I was listening to the RSC Oct ’13 chemistry podcast when I first heard Phil Manning talk about the recovery of eumelanin from fossils. This is particularly exciting since fossils were originally thought to be just outlines of what was living- nothing organic was thought to remain; no DNA or proteins, everything of the animal gone. However, the discovery of eumelanin traces on these fossils opens up the opportunity of discovering more about these little known pre-historic creature. Eumelanin and other pigment substances are able to tell us about the colour and pigmentation of the pre-historic being, so opening up a realm of ideas about what they could have looked like.

The good thing about the technique used to discover these traces was that they used “Synchrotron light”. This uses the electromagnetic radiation given out when fast moving (approaching the speed of light) electrons change direction inside a magnetic field which allows us to map the presence of atoms. However it is the non-destructive nature of this technique which makes it so amazing since no material is destroyed or damaged in the process!

To understand more about eumelanin I looked more into the simple “melanin”. Eumelanin is one of 2 classes of melanin: eumelanin (black) and pheomelanin (red). Melanin is a substance formed as part of the process of metabolizing an amino acid called tyrosine and is formed by melanocyte cells in the skin. Albinism is a disease that is associated with the lack of melanin and melanin is often found parts of the brain such as the medulla and zona reticularis of the adrenal gland.

For more on the fascinating research around melanin and eumelanin visit: http://chem.virginia.edu/faculty-research/faculty/john-d-simon/

Silicon deposits and neolithic chefs!

I have always had a love and a passion for food and it has been through chemistry that i have been able to explore in depth the whys and the hows of our food and diet. Last year i was asked to present a speech on how the Romans had affected our lives. Being a passionate eater of course i chose food. The Romans, like the Greeks, to me symbolism the period where civilization was at its greatest, where food and fine dining was really just extravagantly beginning. However This is why I found it surprising to find out about the discovery of the spice “mustard” in early neolithic pots.

The prehistoric periodic has always seemed like a dark age where not much resources were used, and only the basics taken for practical sustenance. However this discovery of 6000 old mustard seems to suggest that humans were using spices to flavor their food so suggesting a style of cooking that wasn’t just a necessity but a pleasure!

An understanding of prehistoric food can be found through the study of “Phytoliths” which are cell deposits formed from the uptake of Si(OH)4 (sillicic acid) from the soil. I find it fascinating that our modern technology is so advanced as to be able to detect these minuscule traces of substances that are found in mustard seeds, especially as mustard is not going to have been kept in large amounts in the first place!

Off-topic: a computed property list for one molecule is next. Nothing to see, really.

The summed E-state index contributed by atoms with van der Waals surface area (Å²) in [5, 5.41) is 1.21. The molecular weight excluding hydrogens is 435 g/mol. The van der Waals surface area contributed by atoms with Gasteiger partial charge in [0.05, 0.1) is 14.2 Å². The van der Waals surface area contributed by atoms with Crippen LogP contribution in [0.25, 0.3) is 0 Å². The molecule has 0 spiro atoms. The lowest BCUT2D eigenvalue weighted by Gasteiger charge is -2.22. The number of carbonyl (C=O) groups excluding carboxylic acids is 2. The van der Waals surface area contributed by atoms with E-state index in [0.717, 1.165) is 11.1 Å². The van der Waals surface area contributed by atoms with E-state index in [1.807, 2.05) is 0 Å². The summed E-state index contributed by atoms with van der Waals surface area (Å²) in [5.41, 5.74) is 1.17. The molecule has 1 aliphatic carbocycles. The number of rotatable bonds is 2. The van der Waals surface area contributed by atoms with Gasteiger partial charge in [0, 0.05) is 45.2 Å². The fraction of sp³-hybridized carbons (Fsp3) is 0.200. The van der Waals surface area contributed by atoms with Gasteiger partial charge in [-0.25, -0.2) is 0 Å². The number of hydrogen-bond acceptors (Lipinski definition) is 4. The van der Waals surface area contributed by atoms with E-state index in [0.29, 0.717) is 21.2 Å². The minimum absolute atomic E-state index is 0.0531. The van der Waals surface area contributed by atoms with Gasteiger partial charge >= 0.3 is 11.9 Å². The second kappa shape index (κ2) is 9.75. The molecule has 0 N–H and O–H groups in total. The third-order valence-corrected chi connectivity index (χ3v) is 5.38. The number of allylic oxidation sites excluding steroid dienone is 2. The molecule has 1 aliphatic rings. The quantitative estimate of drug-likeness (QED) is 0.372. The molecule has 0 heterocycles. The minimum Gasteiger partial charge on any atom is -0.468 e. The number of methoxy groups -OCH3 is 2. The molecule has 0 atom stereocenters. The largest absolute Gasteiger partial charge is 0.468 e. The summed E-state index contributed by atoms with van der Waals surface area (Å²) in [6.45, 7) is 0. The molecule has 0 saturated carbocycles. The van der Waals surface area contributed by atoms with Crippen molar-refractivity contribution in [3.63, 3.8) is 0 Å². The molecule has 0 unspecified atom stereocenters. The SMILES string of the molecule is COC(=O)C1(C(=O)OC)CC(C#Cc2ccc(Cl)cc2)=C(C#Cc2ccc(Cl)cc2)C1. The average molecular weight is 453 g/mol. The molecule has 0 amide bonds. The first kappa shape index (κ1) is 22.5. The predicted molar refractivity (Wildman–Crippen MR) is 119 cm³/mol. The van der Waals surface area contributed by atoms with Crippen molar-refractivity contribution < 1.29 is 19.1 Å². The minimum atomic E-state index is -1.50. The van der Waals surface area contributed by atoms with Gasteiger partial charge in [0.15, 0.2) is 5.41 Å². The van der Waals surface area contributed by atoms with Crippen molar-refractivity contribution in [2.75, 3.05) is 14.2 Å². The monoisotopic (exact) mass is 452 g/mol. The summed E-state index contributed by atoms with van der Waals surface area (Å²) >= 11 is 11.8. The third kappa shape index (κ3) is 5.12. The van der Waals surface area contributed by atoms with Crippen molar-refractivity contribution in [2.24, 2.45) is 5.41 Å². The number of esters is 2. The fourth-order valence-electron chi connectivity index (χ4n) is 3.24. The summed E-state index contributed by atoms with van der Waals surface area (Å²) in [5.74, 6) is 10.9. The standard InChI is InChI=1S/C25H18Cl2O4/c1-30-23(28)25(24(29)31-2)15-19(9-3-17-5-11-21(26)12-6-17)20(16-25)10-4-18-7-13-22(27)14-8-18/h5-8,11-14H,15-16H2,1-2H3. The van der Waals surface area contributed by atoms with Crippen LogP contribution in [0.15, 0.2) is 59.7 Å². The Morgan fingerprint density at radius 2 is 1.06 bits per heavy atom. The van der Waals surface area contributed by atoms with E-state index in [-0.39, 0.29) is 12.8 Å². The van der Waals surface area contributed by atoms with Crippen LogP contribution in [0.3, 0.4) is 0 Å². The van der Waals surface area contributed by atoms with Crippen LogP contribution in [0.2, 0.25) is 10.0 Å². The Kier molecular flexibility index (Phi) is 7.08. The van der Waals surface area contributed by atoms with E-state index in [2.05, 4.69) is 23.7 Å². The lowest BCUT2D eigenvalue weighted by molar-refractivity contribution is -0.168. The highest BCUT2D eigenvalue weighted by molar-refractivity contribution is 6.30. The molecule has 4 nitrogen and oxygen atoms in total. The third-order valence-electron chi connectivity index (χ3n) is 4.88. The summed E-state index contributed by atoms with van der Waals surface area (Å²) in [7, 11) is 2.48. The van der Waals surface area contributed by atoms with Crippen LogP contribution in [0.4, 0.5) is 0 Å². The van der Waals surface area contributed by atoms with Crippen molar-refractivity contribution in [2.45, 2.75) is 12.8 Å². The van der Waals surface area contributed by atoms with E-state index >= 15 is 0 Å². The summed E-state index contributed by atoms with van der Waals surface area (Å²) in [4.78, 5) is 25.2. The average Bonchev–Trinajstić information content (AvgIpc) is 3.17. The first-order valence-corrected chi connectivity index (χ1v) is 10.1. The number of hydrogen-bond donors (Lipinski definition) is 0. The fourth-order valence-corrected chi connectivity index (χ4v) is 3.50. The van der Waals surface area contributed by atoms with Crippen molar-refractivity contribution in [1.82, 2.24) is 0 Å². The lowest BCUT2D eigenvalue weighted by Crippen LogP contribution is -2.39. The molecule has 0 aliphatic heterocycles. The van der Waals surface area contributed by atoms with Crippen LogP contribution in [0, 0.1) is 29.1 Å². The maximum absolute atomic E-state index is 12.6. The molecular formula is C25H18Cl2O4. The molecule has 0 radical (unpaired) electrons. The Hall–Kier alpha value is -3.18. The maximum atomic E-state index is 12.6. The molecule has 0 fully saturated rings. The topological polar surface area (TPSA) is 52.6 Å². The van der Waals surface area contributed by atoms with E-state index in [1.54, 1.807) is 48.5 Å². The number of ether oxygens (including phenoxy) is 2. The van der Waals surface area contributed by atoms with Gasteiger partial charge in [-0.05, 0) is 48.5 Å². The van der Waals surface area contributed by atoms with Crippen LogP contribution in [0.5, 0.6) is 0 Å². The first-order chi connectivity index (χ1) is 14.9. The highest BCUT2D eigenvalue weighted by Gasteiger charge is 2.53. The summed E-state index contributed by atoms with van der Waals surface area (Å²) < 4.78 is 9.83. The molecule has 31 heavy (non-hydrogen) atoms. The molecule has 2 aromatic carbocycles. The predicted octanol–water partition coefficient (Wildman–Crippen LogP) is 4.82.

Despite science’s accurate diagnosis of mustard (and in fact garlic mustard!) being used in +6000 year old jars, i am still not convinced that it proves the civilization of the neolithic chefs. I would put forward that it is plausible that such herbs were not used for cooking but for remedies and medicine. In an age where surely everything must have been uncertain and not much understood, I would first think that the mustard may have been thought to have been used for healing and not tasting properties. That said, it is reasonable that strong mustard could equally have been to mask out strong tastes of unpleasant food or even odors!

Take a look at this: http://www.plosone.org/article/info%3Adoi%2F10.1371%2Fjournal.pone.0070583

 

 

A little thought…

I read a particularly interesting article in a magazine the other day about transition metals. Transition metals are a limited source. Well, we say limited, but there are lots of transition metals made on earth they are just deep down in the crust or in extremely inconvenient places. At some point, like oil and fuel, we will run out.

So, what can we do?

Well, demand for transition metals fluctuates, what was considered expensive a century ago is now cheap (i.e aluminium). However, we use them all the time in our increasingly modernising world. There has been talk of collecting transition metals from the sea bed- a process that was considered before but was not commercially viable. Now the need for transition metals is becoming a little more pressed this has started to become a possibility again. However, the solution I quite like the look of is that of gaining them from space!

One possible solution is sending crafts into space to collect transition metals from meteorites. Although this sounds expensive and realistically we should probably try the sea before we go launching our futures and fortunes into the great beyond, I quite like the idea of looking elsewhere. After all we have a universe full of resources; it’s getting to them that is the problem. Mining on meteorites would be fun as most are made strait from the metals that we need- we’d only have to scrape the surface. However it’s the practically 0 gravity that’s the problem. One solution would be to harpoon the meteorite and attach a space mining station to its surface….somehow! (we’ll leave the physicists to work that one out). I like to think of it a little like cowboys and Indians but instead of cowboys lassoing cattle it would be rockets lassoing meteorites….

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Making Ethanedioc acid (or commonly known as oxalic acid)

Oxalic acid is an interesting di-carboxylic acid. This is a molecule that is usually associated with kidney stones, however this painful but interesting molecule, although extremely poisonous, is found in many members of plant species. This includes rhubarb! Rhubarb leaves contain about 0.5% oxalic acid!

Going from CH3C00H to (COOH)2:

To me, this looked pretty impossible–>although these are both compounds found in common food products, it is hard to fathom the steps needed to get from one to the other (Ethanoic acid is sometimes known as “vinegar”). However, the more I looked at this, the more I realised that it actually just takes a combination of 3 well known learnt at AS.

CH3COOH –> CH2CLCOOH –> CH2(OH)COOH –>(COOH)2

The first step is just free radical substitution using UV light and chlorine, the second, a nucleophllic substitution using NaOH (aq) and the third just oxidation with potassium dichromate and H2SO4 under reflux!